“Another way to be prepared is to think negatively. Yes, I’m a great optimist. but, when trying to make a decision, I often think of the worst-case scenario. I call it ‘the eaten by wolves factor.’ If I do something, what’s the most terrible thing that could happen? Would I be eaten by wolves? One thing that makes it possible to be an optimist, is if you have a contingency plan for when all hell breaks loose. There are a lot of things I don’t worry about, because I have a plan in place if they do.”
― Randy Pausch, The Last Lecture
I often reflect on this quote when trying to make decisions in my life and Randy Pausch made a great point: thinking about the worst-case scenario and then planning based off of it can ease fear and anxiety. It can also make it easier to move forward with decisions. Prior to COVID-19, people moved along in life at a steady pace. They were working, the gig economy was flourishing, new businesses were launching, and new types of summer programs were marketed to kids and their parents. Even the word “essential and essentially” were commonly flung about with no regards to their meanings. Then COVID-19 happened.
Amid the fear of the spread, the many stories about what the virus was like from those who recovered, plus the stories about those who passed away due to the virus, everyone’s lives changed. Those gigs (aka “side hustles”) screeched to a halt, some people wanted to be “essential” because it meant that they would receive a paycheck. Then some people did not want the “essential” title because it meant they’d have to work while the virus was running rampant. Aid was released to businesses, stimulus checks were sent to the public, 30 million people have applied for unemployment since March, and schools (K-college) started debating on when and how they will reopen schools/campuses.
One thing we have learned as leaders in our homes, jobs, and community is that it is important to be prepared for anything. Now, let me be clear. This is not a post about how we should have prepared for this pandemic. Many people had no clue how serious this virus was until it was too late. As college President Rose Bellanca said, “We’re ready for a hurricane, a flood, a tornado. We even did an active shooter drill. We never did a pandemic drill.” But for everyday leaders, this pandemic has helped them learn new ways to be prepared for the future. Any leader in any capacity would be a fool not to learn anything from this moment, however long it will last. I’m sure I’m not the only one who is already thinking about when and how the second wave of COVID-19 will hit.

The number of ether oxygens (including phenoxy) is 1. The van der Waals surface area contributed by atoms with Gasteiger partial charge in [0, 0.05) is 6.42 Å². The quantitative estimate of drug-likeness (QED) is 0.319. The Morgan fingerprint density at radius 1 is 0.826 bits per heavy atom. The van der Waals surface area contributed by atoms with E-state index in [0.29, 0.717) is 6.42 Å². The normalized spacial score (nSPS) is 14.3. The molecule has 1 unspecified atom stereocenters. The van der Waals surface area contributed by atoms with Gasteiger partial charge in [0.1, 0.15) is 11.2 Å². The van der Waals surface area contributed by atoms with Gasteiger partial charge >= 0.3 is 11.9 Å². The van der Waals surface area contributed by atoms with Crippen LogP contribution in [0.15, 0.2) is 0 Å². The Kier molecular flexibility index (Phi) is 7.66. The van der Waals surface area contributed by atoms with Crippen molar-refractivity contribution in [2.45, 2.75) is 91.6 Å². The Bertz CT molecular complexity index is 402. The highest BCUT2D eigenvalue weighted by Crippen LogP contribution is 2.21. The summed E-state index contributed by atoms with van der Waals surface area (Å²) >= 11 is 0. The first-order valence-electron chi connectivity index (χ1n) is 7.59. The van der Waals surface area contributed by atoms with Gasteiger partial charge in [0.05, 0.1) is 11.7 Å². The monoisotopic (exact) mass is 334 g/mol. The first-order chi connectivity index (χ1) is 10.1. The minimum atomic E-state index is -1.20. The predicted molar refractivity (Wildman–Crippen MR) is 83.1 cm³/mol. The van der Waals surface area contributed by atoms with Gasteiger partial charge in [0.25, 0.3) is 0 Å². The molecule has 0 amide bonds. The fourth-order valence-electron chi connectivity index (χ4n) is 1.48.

So how will you prepare for the future? Many businesses, organizations, and institutions are rethinking their workforce, pay scales, options for remote work, and what is really needed to effectively operate. Others have stepped up their counseling options for their employees, as some are having a difficult time working from home and being alone. Leaders are also learning how to communicate better with their staff. Even though online meetings are always an option, not fully seeing one’s body language and facial expression makes it more difficult to “read” people and understand the meaning of a sentence, phrase, or grunt.
As we move forward with this virus and the myriad of changes to come from it, all leaders (in the home, community, work, and self) should navigate each day with care and prepare for the future. We will experience many more unexpected events, but preparation (even in the form of having an emergency response team) is necessary for forward movement that is a bit less painful, more forgiving, more flexible, and less stringent.
Keep leading and be safe,